In the years between 1852 and 1862, possibly 50 families settled within a radius of ten miles of our present Bellechester.
The first priest, a young missionary by the name of Father Felix Tissot, said mass as early as 1859 in private homes. In 1862, an important donation of 40 acres of land was made by a Mr. Frenier, to be used for church purposes. The first small frame church was built in 1865 near the present church site. The new stone church was built in 1877. The old church was used as a school in 1881, the School Sisters of Notre Dame teaching 90 pupils. In 1902, a new stone school was built. When the Sisters could no longer staff the school, it was used for CCD classes and has since been torn down.
The first business place was started by Nicholas Heberin in 1871 and was a General Store and Saloon.
One of the first settlers, Mrs. Josephine Darcy came with her parents from Illinois in 1852. Many of the first settlers came from New York and were from Ireland and Luxemburg. When they arrived, friendly indians were to be seen now and then.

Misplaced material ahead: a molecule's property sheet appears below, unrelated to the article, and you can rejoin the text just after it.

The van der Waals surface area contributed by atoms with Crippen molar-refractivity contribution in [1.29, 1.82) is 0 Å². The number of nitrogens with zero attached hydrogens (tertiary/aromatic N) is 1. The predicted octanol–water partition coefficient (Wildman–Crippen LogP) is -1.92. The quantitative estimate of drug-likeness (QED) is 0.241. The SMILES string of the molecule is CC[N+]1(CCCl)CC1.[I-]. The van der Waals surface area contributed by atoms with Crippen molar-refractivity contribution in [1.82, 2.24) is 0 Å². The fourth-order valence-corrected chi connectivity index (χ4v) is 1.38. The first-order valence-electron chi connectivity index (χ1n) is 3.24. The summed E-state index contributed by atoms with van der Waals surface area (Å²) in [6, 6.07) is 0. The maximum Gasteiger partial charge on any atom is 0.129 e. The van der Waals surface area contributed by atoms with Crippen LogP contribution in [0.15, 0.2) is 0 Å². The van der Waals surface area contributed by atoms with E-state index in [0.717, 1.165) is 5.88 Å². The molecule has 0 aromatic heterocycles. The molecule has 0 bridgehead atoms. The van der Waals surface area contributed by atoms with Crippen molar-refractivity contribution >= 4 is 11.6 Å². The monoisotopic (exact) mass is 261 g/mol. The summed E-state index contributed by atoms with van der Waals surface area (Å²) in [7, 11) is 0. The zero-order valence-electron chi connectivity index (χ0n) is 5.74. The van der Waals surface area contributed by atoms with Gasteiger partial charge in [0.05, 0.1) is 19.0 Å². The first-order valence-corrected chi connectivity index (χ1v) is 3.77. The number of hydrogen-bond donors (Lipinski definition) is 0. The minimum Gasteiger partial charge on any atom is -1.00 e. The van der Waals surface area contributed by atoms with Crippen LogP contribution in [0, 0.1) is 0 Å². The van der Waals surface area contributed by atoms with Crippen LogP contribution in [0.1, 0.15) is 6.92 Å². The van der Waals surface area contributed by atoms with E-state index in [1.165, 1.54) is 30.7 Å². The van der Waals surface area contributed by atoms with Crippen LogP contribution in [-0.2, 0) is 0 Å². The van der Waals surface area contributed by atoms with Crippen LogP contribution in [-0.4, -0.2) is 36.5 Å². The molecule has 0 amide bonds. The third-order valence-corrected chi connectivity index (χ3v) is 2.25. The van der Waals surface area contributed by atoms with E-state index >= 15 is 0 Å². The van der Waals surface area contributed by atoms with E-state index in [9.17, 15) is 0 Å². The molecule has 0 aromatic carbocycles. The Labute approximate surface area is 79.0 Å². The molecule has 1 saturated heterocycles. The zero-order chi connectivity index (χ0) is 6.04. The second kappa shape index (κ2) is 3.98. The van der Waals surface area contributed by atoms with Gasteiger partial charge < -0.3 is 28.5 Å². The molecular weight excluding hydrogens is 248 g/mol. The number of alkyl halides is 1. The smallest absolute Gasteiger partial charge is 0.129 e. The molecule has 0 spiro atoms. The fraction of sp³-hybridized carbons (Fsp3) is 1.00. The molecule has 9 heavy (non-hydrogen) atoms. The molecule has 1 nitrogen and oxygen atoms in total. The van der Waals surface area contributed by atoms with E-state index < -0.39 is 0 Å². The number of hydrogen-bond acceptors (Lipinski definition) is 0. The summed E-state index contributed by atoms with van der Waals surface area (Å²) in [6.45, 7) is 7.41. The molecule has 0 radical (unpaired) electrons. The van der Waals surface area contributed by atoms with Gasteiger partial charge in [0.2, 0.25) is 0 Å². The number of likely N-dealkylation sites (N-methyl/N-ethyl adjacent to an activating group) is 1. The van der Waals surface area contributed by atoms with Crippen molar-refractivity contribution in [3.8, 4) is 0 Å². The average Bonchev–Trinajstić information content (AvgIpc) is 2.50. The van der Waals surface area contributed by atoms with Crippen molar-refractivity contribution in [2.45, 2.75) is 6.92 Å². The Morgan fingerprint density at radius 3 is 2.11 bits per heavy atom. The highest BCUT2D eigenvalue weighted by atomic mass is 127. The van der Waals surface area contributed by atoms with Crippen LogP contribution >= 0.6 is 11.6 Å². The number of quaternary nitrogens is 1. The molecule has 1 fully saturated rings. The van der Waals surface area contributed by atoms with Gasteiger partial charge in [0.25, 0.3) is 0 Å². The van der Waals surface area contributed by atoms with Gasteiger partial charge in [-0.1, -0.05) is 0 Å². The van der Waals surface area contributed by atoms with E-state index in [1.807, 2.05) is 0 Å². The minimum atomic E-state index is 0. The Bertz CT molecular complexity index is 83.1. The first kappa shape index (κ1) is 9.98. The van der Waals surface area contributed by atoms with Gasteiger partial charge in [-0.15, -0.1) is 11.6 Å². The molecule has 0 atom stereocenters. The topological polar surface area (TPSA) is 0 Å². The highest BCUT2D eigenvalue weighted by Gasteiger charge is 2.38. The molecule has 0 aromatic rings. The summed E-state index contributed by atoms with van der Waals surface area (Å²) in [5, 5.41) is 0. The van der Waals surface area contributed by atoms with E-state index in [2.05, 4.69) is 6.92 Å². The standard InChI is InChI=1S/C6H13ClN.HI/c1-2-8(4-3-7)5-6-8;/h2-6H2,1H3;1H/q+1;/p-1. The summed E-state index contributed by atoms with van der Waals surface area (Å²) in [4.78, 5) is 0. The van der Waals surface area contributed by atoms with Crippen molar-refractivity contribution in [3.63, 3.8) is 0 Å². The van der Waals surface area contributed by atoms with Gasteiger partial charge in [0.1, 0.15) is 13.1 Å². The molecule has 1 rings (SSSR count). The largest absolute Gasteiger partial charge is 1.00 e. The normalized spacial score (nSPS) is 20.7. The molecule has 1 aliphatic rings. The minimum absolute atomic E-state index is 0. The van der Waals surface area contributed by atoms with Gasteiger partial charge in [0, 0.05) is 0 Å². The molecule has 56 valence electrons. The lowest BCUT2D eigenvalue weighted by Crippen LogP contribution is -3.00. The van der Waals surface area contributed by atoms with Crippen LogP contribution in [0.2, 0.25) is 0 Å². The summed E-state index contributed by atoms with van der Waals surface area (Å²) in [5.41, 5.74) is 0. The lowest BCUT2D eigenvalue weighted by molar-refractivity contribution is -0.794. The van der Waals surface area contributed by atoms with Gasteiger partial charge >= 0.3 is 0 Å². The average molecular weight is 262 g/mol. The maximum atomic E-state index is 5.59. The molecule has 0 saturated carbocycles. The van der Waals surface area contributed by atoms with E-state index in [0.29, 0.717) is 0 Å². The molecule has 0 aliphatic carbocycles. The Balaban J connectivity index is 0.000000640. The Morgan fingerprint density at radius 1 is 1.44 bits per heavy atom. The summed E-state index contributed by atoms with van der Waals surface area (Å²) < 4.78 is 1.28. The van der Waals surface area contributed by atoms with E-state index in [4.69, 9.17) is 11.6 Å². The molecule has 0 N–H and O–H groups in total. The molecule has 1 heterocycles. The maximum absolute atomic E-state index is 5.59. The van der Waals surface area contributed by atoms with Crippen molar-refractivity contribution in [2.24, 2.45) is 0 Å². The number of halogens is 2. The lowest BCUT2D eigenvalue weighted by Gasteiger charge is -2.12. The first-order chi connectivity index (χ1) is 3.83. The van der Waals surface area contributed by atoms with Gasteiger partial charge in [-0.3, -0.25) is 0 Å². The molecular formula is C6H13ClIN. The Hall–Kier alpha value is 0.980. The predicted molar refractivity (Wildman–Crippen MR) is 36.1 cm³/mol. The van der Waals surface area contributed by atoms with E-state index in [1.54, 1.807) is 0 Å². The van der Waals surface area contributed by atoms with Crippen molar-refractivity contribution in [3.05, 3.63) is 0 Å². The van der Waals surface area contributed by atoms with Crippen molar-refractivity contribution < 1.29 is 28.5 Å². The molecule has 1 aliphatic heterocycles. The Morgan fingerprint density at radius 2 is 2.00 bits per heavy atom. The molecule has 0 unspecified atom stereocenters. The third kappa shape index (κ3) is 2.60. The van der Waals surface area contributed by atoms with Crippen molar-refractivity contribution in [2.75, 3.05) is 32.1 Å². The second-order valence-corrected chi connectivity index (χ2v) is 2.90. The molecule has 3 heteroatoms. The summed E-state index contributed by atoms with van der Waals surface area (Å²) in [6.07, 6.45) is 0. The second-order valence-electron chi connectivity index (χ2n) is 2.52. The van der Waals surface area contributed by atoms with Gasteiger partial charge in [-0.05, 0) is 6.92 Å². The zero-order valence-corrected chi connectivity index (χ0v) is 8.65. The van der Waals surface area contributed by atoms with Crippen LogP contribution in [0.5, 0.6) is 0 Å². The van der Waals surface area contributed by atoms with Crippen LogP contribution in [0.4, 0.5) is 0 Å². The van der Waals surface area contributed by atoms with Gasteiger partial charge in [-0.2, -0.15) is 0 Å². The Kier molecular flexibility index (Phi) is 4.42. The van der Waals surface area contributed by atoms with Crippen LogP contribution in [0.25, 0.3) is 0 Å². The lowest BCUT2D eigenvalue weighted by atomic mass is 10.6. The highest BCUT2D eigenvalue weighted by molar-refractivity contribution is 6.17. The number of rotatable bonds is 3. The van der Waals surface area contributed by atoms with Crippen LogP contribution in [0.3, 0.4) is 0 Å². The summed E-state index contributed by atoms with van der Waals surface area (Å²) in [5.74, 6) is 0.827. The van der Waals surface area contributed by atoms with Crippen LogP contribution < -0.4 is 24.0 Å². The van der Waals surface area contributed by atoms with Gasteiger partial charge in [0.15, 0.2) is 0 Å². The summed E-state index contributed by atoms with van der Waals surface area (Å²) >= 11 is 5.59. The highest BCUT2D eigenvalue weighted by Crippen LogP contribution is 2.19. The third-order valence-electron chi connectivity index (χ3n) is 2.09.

In 1909, Clay was discovered about a half mile east of the northern part of Bellechester. This created a big boost to Bellechester. The Red Wing Sewer Pipe purchased some land there and took out the clay, which was shipped to Red Wing by rail. The Chicago Great Western maintained a depot here at the time. Cattle were also shipped out by rail in the years around 1915. This created a ‘new’ town on the northern part of Bellechester. The two parts were often referred to as New Town or New Bellechester and Old Town or Belle Chester.
Bellechester was supplied with electricity in 1924 by NSP. The village became incorporated in October 1955 and was then referred to as Bellechester. It supported four grocery stores and that many saloons and various other businesses from time to time. The City now has a bank, elevator, garage, metal recycling operations, feed store and several other businesses. St. Mary’s church is also still open.
Bellechester derived its name because it was partly in Belvidere township, in Goodhue County and partly in Chester township in Wabasha County with Highway 16 being the dividing line. 2010 census population figure was 175. In 1994, with a small cities grant and other financing by FHA, a new water system was installed and the wastewater treatment ponds rebuilt.